The Phillies hung onto their only starting pitcher not in his first full season at the Major League level when they decided they didn’t find a good enough offer to unload Jeremy Hellickson by Monday’s 4 p.m. non-waiver trade deadline.
They decided the value of having the veteran arm in their rotation was more than what other teams were willing to pay for him.
What does that mean for the status of pitching prospect Jake Thompson, who’s dominating at Lehigh Valley?
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For starters, Phillies general manager Matt Klentak isn’t rushing to get Thompson - or other prospects like Nick Williams and J.P. Crawford - to the big leagues.
Klentak said Monday in a conference call with the reporters that he expects at least one of his top prospects to get to Philadelphia by season’s end.
And on Tuesday, when he sat in the dugout at Citizens Bank Park before the club’s 13-8 win over San Francisco, he reiterated the same patient approach.
“I think it’s important that when players are ready to come up here that they come up here and do well,” Klentak said. “When those players have proven their development at the Triple-A level is complete, we will be glad to make room for them here and get them the reps they need at the big league level.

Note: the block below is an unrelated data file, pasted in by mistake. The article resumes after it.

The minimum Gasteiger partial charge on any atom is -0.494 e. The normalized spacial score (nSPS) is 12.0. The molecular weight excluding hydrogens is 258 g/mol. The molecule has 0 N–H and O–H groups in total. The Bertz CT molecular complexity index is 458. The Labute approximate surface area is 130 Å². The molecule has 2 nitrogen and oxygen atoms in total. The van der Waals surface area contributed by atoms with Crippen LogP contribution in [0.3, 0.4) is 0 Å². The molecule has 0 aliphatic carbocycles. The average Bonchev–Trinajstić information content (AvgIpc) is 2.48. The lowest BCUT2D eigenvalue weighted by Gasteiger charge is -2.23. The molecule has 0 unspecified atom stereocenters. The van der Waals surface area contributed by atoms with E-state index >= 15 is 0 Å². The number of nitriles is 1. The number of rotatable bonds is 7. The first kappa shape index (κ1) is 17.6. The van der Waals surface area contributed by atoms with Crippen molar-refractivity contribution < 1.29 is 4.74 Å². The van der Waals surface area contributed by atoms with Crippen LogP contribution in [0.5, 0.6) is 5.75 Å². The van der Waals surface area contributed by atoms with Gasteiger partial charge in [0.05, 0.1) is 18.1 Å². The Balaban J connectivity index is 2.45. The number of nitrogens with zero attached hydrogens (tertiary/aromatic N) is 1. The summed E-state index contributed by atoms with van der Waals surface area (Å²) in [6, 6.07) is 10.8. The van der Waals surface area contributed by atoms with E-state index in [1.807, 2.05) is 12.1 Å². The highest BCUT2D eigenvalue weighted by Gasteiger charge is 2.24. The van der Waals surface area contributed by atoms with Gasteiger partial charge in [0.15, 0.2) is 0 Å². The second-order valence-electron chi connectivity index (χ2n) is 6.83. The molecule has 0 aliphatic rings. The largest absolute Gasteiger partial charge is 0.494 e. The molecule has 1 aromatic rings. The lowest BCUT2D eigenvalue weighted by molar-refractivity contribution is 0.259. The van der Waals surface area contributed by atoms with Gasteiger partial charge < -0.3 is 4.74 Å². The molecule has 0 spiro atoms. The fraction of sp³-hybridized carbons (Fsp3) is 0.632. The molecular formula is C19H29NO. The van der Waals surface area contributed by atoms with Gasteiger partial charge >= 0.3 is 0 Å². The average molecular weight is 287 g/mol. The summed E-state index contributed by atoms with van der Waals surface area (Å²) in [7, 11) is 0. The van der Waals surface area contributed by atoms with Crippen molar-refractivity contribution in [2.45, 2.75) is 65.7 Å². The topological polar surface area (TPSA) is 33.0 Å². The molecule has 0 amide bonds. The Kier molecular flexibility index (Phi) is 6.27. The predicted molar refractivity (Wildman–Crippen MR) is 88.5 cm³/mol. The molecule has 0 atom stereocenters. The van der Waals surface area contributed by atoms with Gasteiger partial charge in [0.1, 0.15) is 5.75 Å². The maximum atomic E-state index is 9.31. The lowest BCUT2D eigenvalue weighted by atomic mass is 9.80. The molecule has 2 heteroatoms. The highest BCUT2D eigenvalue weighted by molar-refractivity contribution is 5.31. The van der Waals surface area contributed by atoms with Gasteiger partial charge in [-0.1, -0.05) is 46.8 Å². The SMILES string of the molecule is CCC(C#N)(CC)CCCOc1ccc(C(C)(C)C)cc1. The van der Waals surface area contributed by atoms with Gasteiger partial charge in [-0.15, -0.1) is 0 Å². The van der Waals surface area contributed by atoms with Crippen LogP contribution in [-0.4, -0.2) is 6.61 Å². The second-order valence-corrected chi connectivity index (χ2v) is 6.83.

The Phillies are 8.5 games out of a wildcard playoff spot and don’t appear to be making a run at the playoffs. The trio of prospects fans are clamoring to see, however, are in the heat of a playoff race in Allentown.
“They’re trying to make the playoffs and playing meaningful baseball at the Triple-A level,” Klentak said. “Playing important games, I don’t care what level it is – that’s an important developmental step. Right now we’re happy with where those guys are, we’re happy with the way that they’re playing and we’ll see them here soon enough. I’m sure of that.”
How soon remains to be seen.
With how young the pitching staff is at the Major League level, it’s possible Thompson, owner of a 1.21 ERA in his last 11 starts, is the first to arrive when the Phillies decide to limit the innings of their young arms.
Vince Velasquez is nearing his innings cap, Aaron Nola has struggled lately, Jerad Eickhoff is on pace to pitch 200 innings and Zach Eflin got hit around for the second time in a row Tuesday night. The easiest way to limit those innings and give the staff extra rest would be to go to a six-man pitching rotation, something the Phillies used at the end of last season.
“We’re open minded to anything,” Klentak said. “The health of our pitchers and making sure we do the right thing developmentally for our young pitchers is definitely important. If at some point we felt a six-man rotation made sense we would consider it. If we felt like skipping a start for a certain pitcher made sense, as we’ve done, we’d consider that and similarly if we feel that shutting a pitcher down before the end of the regular season makes sense, we’ll consider that too. So we’re open to any of those ideas.”
“It's a possibility,” manager Pete Mackanin said Tuesday. “We haven't really discussed it. Seriously, I mentioned the other day I don't get involved in all these trades. I don't really get involved much in who we're going to call up and when. I leave that up to them. That being said, I don't worry about it. But if we have a discussion about it, we'll all put our two cents worth in. I don't know if I'm crazy about the idea or not.”